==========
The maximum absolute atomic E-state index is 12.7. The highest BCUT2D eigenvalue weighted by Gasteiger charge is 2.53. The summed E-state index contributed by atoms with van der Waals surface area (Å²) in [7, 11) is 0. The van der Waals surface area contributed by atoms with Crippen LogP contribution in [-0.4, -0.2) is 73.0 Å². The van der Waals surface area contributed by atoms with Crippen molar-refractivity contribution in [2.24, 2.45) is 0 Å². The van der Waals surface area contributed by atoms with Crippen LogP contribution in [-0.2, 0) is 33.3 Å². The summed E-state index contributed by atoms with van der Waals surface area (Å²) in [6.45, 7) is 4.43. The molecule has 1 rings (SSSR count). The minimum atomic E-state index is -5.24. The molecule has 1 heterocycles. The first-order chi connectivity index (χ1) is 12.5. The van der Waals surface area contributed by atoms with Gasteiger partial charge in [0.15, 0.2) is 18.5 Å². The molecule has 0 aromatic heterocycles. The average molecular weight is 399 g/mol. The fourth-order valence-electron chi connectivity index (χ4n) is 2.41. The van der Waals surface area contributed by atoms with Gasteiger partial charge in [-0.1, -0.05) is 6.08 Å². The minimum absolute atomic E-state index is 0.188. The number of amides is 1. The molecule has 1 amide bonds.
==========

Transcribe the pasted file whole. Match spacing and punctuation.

The maximum absolute atomic E-state index is 12.7. The highest BCUT2D eigenvalue weighted by Gasteiger charge is 2.53. The summed E-state index contributed by atoms with van der Waals surface area (Å²) in [7, 11) is 0. The van der Waals surface area contributed by atoms with Crippen LogP contribution in [-0.4, -0.2) is 73.0 Å². The van der Waals surface area contributed by atoms with Crippen molar-refractivity contribution in [2.24, 2.45) is 0 Å². The van der Waals surface area contributed by atoms with Crippen LogP contribution in [-0.2, 0) is 33.3 Å². The summed E-state index contributed by atoms with van der Waals surface area (Å²) in [6.45, 7) is 4.43. The molecule has 1 rings (SSSR count). The minimum atomic E-state index is -5.24. The molecule has 1 heterocycles. The first-order chi connectivity index (χ1) is 12.5. The van der Waals surface area contributed by atoms with Gasteiger partial charge in [0.15, 0.2) is 18.5 Å². The molecule has 0 aromatic heterocycles. The average molecular weight is 399 g/mol. The fourth-order valence-electron chi connectivity index (χ4n) is 2.41. The van der Waals surface area contributed by atoms with Gasteiger partial charge in [-0.1, -0.05) is 6.08 Å². The minimum absolute atomic E-state index is 0.188. The number of amides is 1. The molecule has 1 amide bonds.